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How do dogs invite play?:

Most mammals stop playing as they reach adulthood, but not dogs! But one of the problems dogs face is how to communicate that they want to play. Much play involves mock fighting and fleeing, so it is important to say that a particular action is only in fun.

The most popular signal for play is the "play-bow", in which the dog lowers its front half, while keeping its rear end high in the air. The dog keeps its front legs in a "sitting sphinx" position and its chest touches the ground. The hind legs stay straight with the paws on the ground. And the dog looks intently at its companion and makes little forward movements as if to say "let's go!"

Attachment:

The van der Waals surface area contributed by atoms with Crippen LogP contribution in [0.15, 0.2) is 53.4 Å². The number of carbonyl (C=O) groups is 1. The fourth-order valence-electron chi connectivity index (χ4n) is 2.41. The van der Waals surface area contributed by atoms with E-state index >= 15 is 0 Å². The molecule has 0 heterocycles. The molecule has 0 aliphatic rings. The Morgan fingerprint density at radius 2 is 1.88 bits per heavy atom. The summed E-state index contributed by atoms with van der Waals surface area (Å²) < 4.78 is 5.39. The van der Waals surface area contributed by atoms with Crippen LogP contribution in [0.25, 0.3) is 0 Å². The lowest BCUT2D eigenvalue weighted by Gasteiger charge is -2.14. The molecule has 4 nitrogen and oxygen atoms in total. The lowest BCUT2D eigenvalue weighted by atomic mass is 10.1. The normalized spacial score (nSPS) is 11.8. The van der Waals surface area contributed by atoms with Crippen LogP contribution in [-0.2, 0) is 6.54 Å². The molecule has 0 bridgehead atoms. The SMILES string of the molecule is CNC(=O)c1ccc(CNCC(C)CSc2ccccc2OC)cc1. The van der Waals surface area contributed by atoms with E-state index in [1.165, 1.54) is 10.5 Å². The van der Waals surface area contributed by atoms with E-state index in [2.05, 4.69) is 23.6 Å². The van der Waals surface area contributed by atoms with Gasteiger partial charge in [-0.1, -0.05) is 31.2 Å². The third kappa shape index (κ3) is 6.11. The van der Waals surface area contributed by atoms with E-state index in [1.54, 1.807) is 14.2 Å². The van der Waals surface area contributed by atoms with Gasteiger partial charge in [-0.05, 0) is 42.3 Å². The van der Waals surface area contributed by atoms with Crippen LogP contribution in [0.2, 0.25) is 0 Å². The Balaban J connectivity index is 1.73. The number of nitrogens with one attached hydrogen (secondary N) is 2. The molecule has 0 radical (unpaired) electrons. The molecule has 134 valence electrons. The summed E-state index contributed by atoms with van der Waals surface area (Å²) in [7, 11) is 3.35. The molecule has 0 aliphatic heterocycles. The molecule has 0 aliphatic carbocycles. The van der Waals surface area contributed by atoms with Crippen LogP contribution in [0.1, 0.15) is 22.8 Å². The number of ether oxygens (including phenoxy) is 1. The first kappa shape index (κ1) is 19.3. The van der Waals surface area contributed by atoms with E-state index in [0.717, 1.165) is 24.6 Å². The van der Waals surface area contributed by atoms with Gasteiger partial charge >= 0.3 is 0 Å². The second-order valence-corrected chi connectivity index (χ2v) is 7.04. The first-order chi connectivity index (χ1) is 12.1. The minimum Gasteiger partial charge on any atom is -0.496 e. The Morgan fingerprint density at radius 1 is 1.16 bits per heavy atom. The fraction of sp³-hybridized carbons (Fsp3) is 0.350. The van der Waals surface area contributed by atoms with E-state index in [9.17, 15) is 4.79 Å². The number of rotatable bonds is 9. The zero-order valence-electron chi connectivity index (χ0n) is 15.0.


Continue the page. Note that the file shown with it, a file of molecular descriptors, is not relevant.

Because the play has been initiated by the special signal, the playing dogs will not start attacking each other. They may change roles of chaser and escaper several times during the play bout, running around in wide circles, having a fun time.

Another signal for play is the "play-face", an expression that is the equivalent of the human smile. The dog pulls its lips back horizontally (not vertically, so the teeth are not shown). Other signals include nudging and pawing. Dogs may also offer something to get play started. The dog will bring over a stick or a ball, for example, face its companion, and put the object on the ground between its front feet. The minute you reach for the object, the dog grabs it and zips off, wanting you to begin the chase.

For dogs to play well as adults, they must learn correct play etiquette as puppies. Little puppies learn not to bite too hard when they play. If a dog grows up without its littermates, it may not learn this "soft-bite". When it plays as an adult, it may bite too hard, and real fighting could occur.

Source: Illustrated Dogwatching, by Desmond Morris, Crescent Books, New York, 1996, pp. 55-56.